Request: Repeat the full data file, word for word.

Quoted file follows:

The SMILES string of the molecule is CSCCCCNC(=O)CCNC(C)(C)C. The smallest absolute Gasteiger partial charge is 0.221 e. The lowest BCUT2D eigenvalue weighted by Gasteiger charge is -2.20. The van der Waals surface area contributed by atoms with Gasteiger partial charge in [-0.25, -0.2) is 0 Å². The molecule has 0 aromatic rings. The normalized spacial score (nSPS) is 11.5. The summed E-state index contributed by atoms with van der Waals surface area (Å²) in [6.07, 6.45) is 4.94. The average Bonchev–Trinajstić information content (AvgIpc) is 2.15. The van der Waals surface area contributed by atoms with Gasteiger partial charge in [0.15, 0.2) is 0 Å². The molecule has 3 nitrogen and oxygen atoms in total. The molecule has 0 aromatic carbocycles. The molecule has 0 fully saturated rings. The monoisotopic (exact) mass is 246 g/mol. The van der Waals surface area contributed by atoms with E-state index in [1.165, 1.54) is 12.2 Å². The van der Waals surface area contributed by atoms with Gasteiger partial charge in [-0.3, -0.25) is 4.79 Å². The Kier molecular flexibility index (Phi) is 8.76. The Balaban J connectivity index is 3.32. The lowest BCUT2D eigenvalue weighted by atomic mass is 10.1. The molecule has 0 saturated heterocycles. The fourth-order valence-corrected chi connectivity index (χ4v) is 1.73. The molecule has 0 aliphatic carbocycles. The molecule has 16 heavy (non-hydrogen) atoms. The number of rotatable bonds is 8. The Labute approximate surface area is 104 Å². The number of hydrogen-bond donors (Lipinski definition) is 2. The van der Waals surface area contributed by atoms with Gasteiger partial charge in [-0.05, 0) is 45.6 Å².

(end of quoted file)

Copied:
The SMILES string of the molecule is CSCCCCNC(=O)CCNC(C)(C)C. The smallest absolute Gasteiger partial charge is 0.221 e. The lowest BCUT2D eigenvalue weighted by Gasteiger charge is -2.20. The van der Waals surface area contributed by atoms with Gasteiger partial charge in [-0.25, -0.2) is 0 Å². The molecule has 0 aromatic rings. The normalized spacial score (nSPS) is 11.5. The summed E-state index contributed by atoms with van der Waals surface area (Å²) in [6.07, 6.45) is 4.94. The average Bonchev–Trinajstić information content (AvgIpc) is 2.15. The van der Waals surface area contributed by atoms with Gasteiger partial charge in [0.15, 0.2) is 0 Å². The molecule has 3 nitrogen and oxygen atoms in total. The molecule has 0 aromatic carbocycles. The molecule has 0 fully saturated rings. The monoisotopic (exact) mass is 246 g/mol. The van der Waals surface area contributed by atoms with E-state index in [1.165, 1.54) is 12.2 Å². The van der Waals surface area contributed by atoms with Gasteiger partial charge in [-0.3, -0.25) is 4.79 Å². The Kier molecular flexibility index (Phi) is 8.76. The Balaban J connectivity index is 3.32. The lowest BCUT2D eigenvalue weighted by atomic mass is 10.1. The molecule has 0 saturated heterocycles. The fourth-order valence-corrected chi connectivity index (χ4v) is 1.73. The molecule has 0 aliphatic carbocycles. The molecule has 16 heavy (non-hydrogen) atoms. The number of rotatable bonds is 8. The Labute approximate surface area is 104 Å². The number of hydrogen-bond donors (Lipinski definition) is 2. The van der Waals surface area contributed by atoms with Gasteiger partial charge in [-0.05, 0) is 45.6 Å².